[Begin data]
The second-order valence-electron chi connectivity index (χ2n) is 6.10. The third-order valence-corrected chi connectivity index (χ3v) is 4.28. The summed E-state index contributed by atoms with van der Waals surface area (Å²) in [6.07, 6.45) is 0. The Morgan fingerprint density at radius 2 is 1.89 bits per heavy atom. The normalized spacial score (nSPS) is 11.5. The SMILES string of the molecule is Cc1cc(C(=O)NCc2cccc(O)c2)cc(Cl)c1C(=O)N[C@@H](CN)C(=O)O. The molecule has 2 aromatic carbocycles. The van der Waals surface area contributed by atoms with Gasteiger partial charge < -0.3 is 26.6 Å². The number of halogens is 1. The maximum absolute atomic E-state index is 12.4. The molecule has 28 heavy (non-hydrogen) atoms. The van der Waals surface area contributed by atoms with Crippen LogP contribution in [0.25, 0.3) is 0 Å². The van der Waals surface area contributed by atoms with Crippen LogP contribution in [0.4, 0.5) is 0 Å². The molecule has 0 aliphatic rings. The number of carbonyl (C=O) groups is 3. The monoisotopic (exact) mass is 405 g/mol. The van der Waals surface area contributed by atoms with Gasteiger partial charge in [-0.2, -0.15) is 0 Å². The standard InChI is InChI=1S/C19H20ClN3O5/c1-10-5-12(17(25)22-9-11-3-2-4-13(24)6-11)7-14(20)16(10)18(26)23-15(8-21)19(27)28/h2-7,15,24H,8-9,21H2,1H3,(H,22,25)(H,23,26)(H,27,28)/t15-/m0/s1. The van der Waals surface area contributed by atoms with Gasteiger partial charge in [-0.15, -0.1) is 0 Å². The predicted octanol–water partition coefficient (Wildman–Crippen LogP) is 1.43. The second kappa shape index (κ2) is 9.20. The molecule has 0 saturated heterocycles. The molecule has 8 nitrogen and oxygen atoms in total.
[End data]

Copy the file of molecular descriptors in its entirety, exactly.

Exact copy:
The second-order valence-electron chi connectivity index (χ2n) is 6.10. The third-order valence-corrected chi connectivity index (χ3v) is 4.28. The summed E-state index contributed by atoms with van der Waals surface area (Å²) in [6.07, 6.45) is 0. The Morgan fingerprint density at radius 2 is 1.89 bits per heavy atom. The normalized spacial score (nSPS) is 11.5. The SMILES string of the molecule is Cc1cc(C(=O)NCc2cccc(O)c2)cc(Cl)c1C(=O)N[C@@H](CN)C(=O)O. The molecule has 2 aromatic carbocycles. The van der Waals surface area contributed by atoms with Gasteiger partial charge < -0.3 is 26.6 Å². The number of halogens is 1. The maximum absolute atomic E-state index is 12.4. The molecule has 28 heavy (non-hydrogen) atoms. The van der Waals surface area contributed by atoms with Crippen LogP contribution in [0.25, 0.3) is 0 Å². The van der Waals surface area contributed by atoms with Crippen LogP contribution in [0.4, 0.5) is 0 Å². The molecule has 0 aliphatic rings. The number of carbonyl (C=O) groups is 3. The monoisotopic (exact) mass is 405 g/mol. The van der Waals surface area contributed by atoms with Gasteiger partial charge in [-0.2, -0.15) is 0 Å². The standard InChI is InChI=1S/C19H20ClN3O5/c1-10-5-12(17(25)22-9-11-3-2-4-13(24)6-11)7-14(20)16(10)18(26)23-15(8-21)19(27)28/h2-7,15,24H,8-9,21H2,1H3,(H,22,25)(H,23,26)(H,27,28)/t15-/m0/s1. The van der Waals surface area contributed by atoms with Gasteiger partial charge in [-0.15, -0.1) is 0 Å². The predicted octanol–water partition coefficient (Wildman–Crippen LogP) is 1.43. The second kappa shape index (κ2) is 9.20. The molecule has 0 saturated heterocycles. The molecule has 8 nitrogen and oxygen atoms in total.